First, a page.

“It started as a way of being able to take the beer home, a kind of take out” the guy to the right of me explained. “and then it became a habit to serve large beer in this way” he added.
The two guys to the left of me joined in:
“The police around here would never really bother you if you were caught with a container from Farrell’s, even if you were driving”
Then there was a discussion on whether that was still the case. Someone thought it was or at least it could be. Although all agreed that you wouldn’t get away with it if the policeman was new to the area.
“Not with a rookie cop” one said.
“No, not with a rookie cop” the others quickly agreed
We carried on like this for a while; discussing police tactics, drinking offences, violations and fines. Not once in the conversation did anyone ever remark on my strange accent or the fact that I wasn’t a local. For a brief moment these really friendly guys just accepted me as one of them and involved me totally in their own conversation. For the second beer, I dispensed with Guinness and got a large Styrofoam job.
Although it claims to be a “Bar and Grill”, Farrell’s doesn’t serve food. It is a traditional local’s bar. It dates from a time when the area was a lot more Irish than it is now. It is probably better described as an American bar with deep Irish roots than an Irish bar per se. Perhaps I am being unfair, but it is difficult to excuse there being no Guinness on tap. Nevertheless, as I found, it is a friendly and welcoming place with genuine locals and it is well worth a visit.
Farrell’s is located in a little shopping area just to the south of Prospect Park. The area has quite a lot of character and it contains old-style launderettes, food shops and more.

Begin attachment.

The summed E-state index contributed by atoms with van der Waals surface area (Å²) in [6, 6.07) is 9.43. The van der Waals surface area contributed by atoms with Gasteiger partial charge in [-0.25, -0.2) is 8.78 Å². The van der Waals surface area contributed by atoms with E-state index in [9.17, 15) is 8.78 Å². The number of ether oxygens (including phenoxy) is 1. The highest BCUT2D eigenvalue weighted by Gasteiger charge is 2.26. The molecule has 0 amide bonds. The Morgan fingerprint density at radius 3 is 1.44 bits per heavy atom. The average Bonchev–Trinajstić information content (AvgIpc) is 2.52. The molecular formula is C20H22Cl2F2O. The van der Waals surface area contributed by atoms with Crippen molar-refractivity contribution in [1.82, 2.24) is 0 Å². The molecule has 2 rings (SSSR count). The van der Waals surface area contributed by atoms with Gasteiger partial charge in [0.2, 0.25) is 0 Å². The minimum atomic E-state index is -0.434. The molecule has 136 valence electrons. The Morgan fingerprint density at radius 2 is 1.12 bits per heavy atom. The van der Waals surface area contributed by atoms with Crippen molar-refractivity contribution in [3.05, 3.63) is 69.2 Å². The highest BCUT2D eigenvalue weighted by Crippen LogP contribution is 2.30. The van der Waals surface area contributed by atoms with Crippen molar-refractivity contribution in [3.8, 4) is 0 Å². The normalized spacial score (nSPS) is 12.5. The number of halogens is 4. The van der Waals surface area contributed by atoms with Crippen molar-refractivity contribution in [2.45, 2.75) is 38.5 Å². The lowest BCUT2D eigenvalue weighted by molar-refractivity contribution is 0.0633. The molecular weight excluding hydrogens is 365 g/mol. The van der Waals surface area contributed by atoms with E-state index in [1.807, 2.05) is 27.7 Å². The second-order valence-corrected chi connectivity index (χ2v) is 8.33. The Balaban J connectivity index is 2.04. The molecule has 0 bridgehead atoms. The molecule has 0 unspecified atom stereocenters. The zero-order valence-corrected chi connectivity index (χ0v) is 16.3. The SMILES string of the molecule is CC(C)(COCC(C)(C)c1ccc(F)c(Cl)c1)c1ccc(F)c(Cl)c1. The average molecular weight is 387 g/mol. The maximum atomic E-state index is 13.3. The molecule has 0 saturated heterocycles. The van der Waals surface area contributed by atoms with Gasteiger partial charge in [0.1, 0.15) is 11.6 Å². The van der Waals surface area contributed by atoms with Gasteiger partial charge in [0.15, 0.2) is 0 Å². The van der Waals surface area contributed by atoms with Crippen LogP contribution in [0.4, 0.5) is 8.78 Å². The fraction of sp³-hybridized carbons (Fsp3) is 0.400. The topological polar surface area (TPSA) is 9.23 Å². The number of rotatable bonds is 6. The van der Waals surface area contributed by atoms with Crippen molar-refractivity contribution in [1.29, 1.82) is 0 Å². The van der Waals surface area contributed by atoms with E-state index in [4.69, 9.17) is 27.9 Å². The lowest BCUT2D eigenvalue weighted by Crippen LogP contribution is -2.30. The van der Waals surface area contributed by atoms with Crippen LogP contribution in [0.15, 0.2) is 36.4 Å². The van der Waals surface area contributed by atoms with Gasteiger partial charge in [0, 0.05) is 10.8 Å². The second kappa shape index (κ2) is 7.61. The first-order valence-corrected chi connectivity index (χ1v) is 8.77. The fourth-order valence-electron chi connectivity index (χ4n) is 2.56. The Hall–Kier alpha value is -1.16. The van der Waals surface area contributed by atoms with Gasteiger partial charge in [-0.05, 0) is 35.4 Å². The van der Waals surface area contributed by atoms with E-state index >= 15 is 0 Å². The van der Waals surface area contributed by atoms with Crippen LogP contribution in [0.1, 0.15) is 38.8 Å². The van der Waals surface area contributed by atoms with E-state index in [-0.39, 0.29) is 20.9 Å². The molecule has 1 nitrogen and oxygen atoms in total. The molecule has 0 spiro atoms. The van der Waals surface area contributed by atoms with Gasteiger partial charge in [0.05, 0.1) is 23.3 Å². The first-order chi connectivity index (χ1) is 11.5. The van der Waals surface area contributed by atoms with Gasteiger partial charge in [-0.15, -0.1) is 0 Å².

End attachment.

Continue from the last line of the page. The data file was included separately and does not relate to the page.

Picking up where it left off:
The pub is almost next to the 15th Street Prospect Park subway station, but it can also be reached by walking through Prospect Park itself. The team who designed Central Park were also responsible for Prospect Park and apparently they considered the Brooklyn version an improvement on the Manhattan one.
It is certainly worth a wander around. I recommend exiting the subway at the Grand Army Plaza and then talking a long walk through the park to build up a thirst.
Be sure to ask for a large beer and don’t be surprised when it doesn’t come in a glass!
13 = The Wicked Monk
9510 Third Avenue, Bay Ridge, Brooklyn
Subway R to Bay Ridge 95th St.
“That is quite some mural isn’t it?”
I had been sitting there for a few minutes with a pint of Guinness in my hand before I had looked up to the ceiling.
The middle-aged guy next to me continued to explain that the painting was supposed to represent angels bringing down beer from heaven. It was a great idea, we both agreed.
He introduced himself and we got chatting. He was from a part-Norwegian background and he explained that Scandinavians were well represented in the part of Brooklyn we were sitting in. He had been over to Europe and he told me all about his trip to see long lost relatives all over Norway and Denmark.
He was working in a local hospital and we extended our conversation to include the medical systems of our respective countries. He wasn’t too enamoured with the conditions in his own hospital and had been rather more impressed with things in Northern Europe.
Much of the décor at the Wicked Monk comes from a real monastery in Ireland. There is a pulpit to pass by on the way to the rest rooms and wonderful back lit stained glass windows behind the bar and on the other walls. It is like drinking in a gothic cathedral.
The pub is located at the south eastern edge of Brooklyn within sight of the famous Verrazano Narrows Suspension bridge that links the borough to Staten Island. It is a way out of the centre of Manhattan but it is easily reachable by riding the R train to the last station, Bay Ridge 95th Street, and then simply walking one block over to Third Avenue.